And not just athletically, where the Huskies annually send track and wrestling athletes to national championships as well as competing nationally in many team sports. The goal, said Bean, is to help the USM student-athletes become all they can be academically, athletically and in life. They stress community service. "We try to build the student so that they can be successful," said Bean.
So Sanicola left St. Joe's. He greeted his new players in September, introduced them to his offense (which doesn't feature any plays, just basic principles) and hit the ground running. He hasn't stopped.
Of course, he said, there was a learning curve. "There's a learning curve with every new coach," he said. But the players have responded. They believe in his system and they believe the future is bright.
Cody Hawes, a junior guard from Hermon, said Sanicola has brought a passion to the game.
"He's really showed how much he wants to be here," said Hawes, who is averaging 13.6 points, 7.5 rebounds, 4.4 assist and leads the team with 13 steals and 11 blocked shots. "It's tough when you leave the situation he was at. To come to a new spot like this, I'm sure it was nerve-racking.
"But he's shown how dedicated he is to the school and the players and it's been really good for the program."
It took a little time for the players to adjust to the new offense. But once they began to understand its basic concept, which is essentially read and react, they embraced it.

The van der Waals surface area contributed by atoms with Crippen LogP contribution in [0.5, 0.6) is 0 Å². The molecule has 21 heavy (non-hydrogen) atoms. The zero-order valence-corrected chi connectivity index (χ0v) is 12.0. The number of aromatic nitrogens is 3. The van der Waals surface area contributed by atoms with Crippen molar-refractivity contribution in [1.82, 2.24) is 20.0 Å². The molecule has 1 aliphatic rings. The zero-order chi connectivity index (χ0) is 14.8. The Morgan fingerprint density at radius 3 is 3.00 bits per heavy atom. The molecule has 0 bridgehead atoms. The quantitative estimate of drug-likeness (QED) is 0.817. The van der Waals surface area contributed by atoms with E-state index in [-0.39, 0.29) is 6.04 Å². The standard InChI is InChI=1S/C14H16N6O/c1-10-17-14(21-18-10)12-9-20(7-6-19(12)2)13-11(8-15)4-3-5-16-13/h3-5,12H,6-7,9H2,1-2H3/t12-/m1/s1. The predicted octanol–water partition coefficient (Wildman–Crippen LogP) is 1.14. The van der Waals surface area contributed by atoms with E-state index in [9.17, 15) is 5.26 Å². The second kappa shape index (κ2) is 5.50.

"From the jump, you could tell he had a lot of trust in his players," said Hawes. "And as a player that's something you want from your coach. He allows us to be free with how we play as long as we stay true to the principles. ... I know a lot of guys like to play it. It's fun to play."
"It's added an excitement to the game," said sophomore guard Trevor Ward, from West Park, Florida, who is averaging 11.1 points. "The way he conducts practices, games, the new system. It's added an excitement for sure."
The Huskies have five players averaging double figures. Hawes said the offense allows everyone to have a chance to succeed. Asked how he, a 6-foot-3 guard, is second on the team in rebounds, Hawes said he owes it to his teammates who are doing their job and blocking opponents out. He leads in assists, but that's only because his teammates are hitting their shots.
Sanicola noted the one thing that surprised him is the closeness of the players. They embrace each other on and off the court.
"The program is definitely heading in the right direction," said Ward. "Our team is like no other. We're a family and we're together. When you can stay together like that, there's not much that can stop you."
Asked if he has a timeline for success, Sanicola said, "The timeline is today. That's not to sound like Bill Belichick. But ... all you can do is control what you do today. If we set that timeline and our players understand that, and they just worry about today, we're going to look back in two months and say, 'Wow we accomplished a lot.' "
Success, he added, will come slowly. The wins will come. He wants to see progress each day.
"Brick by brick," said Sanicola. "If we can kind of do it methodically, I know that's not sexy, but that's the only way to have sustained excellence. If you look everywhere, it's those teams or those programs or those organizations that focus on the minutiae that do have that. It's not sexy. It's boring. But it's fun. Fun is in the details. Fun is in the things no one wants to do."